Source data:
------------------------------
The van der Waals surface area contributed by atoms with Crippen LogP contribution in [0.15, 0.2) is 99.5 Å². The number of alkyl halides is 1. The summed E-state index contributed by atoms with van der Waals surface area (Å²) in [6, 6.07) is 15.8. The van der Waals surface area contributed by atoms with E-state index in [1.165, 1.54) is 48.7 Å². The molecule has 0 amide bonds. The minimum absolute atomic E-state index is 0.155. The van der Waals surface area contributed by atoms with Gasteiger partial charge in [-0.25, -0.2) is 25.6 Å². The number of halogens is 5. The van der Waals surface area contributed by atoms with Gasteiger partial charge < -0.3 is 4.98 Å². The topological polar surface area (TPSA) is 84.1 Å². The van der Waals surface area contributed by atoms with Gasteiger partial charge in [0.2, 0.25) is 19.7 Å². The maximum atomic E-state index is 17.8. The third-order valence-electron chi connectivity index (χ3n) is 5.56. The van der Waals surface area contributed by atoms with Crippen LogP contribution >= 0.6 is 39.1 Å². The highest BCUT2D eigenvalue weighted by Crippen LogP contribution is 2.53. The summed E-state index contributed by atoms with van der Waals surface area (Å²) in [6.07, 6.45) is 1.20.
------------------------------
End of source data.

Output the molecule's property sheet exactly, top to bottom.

The van der Waals surface area contributed by atoms with Crippen LogP contribution in [0.15, 0.2) is 99.5 Å². The number of alkyl halides is 1. The summed E-state index contributed by atoms with van der Waals surface area (Å²) in [6, 6.07) is 15.8. The van der Waals surface area contributed by atoms with E-state index in [1.165, 1.54) is 48.7 Å². The molecule has 0 amide bonds. The minimum absolute atomic E-state index is 0.155. The van der Waals surface area contributed by atoms with Gasteiger partial charge in [-0.25, -0.2) is 25.6 Å². The number of halogens is 5. The van der Waals surface area contributed by atoms with Gasteiger partial charge < -0.3 is 4.98 Å². The topological polar surface area (TPSA) is 84.1 Å². The van der Waals surface area contributed by atoms with Gasteiger partial charge in [0.2, 0.25) is 19.7 Å². The maximum atomic E-state index is 17.8. The third-order valence-electron chi connectivity index (χ3n) is 5.56. The van der Waals surface area contributed by atoms with Crippen LogP contribution >= 0.6 is 39.1 Å². The highest BCUT2D eigenvalue weighted by Crippen LogP contribution is 2.53. The summed E-state index contributed by atoms with van der Waals surface area (Å²) in [6.07, 6.45) is 1.20.